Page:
PARENTS who decide that the time has come to teach their children about money usually begin by opening savings accounts. The kids are intrigued at first by the notion that a bank will pay them for doing nothing, but their enthusiasm disappears when they realize that the interest rate is minuscule and, furthermore, their parents don't intend to give them access to their principal. To a kid, a savings account is just a black hole that swallows birthday checks.
Kid: "Grandma gave me twenty-five dollars!"
Parent: "How nice. We'll put that check straight into your savings account."
Kid: "But she gave it to me! I want it!"
Parent: "Oh, it will still be yours. You just have to keep it in the bank so that it can grow."
Kid (suspicious): "What do you mean 'grow'?"
Parent: "Well, if you leave your twenty-five dollars in the bank for just one year, the bank will pay you seventy-five cents. And if you leave all of that in the bank for just one more year, the bank will give you another seventy-five cents plus two and a half more cents besides. That's called compound interest. It will help you go to college."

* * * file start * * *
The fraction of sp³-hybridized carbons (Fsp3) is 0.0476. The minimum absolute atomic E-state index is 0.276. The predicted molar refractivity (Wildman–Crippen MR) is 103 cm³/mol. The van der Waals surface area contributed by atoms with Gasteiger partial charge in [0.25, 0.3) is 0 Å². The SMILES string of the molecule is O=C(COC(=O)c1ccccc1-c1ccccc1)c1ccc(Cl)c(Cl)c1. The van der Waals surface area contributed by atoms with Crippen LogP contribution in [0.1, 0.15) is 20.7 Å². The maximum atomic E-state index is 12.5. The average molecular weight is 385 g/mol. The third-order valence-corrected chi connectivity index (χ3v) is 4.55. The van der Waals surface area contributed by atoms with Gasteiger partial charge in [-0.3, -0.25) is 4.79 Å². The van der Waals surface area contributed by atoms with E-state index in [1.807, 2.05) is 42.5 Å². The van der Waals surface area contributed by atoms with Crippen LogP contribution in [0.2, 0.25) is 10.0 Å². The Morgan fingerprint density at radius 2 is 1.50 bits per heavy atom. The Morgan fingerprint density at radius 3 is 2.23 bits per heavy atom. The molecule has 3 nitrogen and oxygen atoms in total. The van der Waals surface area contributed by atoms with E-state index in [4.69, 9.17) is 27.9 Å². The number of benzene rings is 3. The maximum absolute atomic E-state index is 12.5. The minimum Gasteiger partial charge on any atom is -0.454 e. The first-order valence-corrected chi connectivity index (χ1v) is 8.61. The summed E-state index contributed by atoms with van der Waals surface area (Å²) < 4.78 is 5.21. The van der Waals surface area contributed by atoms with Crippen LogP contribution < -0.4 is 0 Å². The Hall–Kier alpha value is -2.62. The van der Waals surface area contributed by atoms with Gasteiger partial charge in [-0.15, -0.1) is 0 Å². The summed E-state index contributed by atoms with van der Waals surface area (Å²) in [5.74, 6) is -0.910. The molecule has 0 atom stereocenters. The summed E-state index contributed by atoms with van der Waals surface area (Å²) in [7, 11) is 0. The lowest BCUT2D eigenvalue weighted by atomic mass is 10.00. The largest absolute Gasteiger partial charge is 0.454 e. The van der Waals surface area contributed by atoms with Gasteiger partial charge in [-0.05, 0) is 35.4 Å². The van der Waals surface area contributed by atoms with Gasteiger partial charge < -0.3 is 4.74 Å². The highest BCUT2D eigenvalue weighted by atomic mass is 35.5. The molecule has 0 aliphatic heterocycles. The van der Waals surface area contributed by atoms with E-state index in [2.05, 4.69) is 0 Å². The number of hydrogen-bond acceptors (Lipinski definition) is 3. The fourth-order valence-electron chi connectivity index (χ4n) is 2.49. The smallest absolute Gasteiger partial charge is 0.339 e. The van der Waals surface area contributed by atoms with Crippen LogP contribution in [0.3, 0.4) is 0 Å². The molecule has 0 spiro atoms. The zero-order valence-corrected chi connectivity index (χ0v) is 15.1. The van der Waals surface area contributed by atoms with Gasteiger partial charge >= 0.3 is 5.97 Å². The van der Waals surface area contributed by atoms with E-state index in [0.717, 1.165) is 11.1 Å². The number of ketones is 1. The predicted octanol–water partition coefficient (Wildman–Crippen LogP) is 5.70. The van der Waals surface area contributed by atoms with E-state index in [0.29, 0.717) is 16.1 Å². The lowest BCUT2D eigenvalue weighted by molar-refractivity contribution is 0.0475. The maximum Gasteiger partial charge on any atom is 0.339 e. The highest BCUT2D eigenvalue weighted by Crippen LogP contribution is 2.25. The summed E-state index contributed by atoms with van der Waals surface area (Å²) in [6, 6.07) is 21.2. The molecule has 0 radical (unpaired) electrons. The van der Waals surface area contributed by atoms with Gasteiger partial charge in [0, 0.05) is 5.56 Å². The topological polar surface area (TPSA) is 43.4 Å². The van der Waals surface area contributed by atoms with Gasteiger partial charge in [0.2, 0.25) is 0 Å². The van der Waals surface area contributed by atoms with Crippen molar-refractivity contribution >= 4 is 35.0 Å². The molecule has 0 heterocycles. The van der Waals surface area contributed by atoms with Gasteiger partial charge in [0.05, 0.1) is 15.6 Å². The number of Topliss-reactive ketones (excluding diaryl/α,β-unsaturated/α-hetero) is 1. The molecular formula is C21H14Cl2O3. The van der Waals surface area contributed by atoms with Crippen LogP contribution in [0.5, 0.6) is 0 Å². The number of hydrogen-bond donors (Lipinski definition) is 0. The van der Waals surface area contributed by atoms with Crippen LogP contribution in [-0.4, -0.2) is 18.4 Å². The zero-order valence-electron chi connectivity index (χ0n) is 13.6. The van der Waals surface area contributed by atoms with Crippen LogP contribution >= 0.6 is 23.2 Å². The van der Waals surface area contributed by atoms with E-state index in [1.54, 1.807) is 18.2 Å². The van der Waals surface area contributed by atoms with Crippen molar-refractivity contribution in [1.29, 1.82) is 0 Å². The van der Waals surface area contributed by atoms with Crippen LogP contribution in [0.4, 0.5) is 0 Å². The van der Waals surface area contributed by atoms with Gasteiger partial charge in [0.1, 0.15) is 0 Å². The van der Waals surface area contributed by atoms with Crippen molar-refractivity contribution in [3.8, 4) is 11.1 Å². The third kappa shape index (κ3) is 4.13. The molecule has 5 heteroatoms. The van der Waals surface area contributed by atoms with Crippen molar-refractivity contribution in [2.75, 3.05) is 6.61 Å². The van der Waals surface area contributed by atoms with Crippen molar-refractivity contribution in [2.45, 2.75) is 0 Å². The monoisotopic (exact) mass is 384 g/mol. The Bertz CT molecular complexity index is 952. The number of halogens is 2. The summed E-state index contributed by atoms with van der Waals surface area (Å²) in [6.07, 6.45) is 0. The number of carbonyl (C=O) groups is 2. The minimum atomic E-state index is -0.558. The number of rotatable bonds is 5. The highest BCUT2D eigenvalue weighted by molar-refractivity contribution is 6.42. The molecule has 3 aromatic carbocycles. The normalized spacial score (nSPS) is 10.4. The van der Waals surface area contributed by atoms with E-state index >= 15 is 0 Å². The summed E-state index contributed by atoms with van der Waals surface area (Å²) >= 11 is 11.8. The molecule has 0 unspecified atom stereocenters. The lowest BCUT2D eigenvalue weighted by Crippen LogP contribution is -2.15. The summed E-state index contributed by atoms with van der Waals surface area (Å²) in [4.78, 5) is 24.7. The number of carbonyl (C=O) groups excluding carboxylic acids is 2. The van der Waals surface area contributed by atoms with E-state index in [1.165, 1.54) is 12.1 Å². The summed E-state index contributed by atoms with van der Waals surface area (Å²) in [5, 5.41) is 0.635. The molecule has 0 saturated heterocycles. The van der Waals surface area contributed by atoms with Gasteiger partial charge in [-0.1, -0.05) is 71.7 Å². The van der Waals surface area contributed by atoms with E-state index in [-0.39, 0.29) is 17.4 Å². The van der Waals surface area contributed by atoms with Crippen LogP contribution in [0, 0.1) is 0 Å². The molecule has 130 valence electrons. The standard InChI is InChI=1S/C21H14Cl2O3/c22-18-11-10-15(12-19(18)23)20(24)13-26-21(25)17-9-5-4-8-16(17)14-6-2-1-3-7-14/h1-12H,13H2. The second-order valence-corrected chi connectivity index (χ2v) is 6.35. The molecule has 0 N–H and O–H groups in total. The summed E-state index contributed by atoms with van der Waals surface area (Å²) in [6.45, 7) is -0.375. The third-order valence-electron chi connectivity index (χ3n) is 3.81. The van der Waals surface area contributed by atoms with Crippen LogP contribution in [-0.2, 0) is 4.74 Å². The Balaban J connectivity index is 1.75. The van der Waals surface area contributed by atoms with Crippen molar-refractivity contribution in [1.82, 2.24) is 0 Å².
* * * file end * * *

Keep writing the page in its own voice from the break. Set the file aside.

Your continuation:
The main flaw in such saving schemes is that there's nothing in them for the kids. College is a thousand years away, and they probably think they'd just as soon stay home anyway. Indeed, the true purpose of such plans is usually not to promote saving but to prevent consumption. Appalled by what their children spend on candy and video games (or, rather, appalled by the degree to which their children's profligacy seems to mimic their own), parents devise stratagems for impounding their children's resources. Not surprisingly, kids quickly decide that large sums aren't real money and that all cash should either be spent immediately or hidden in a drawer.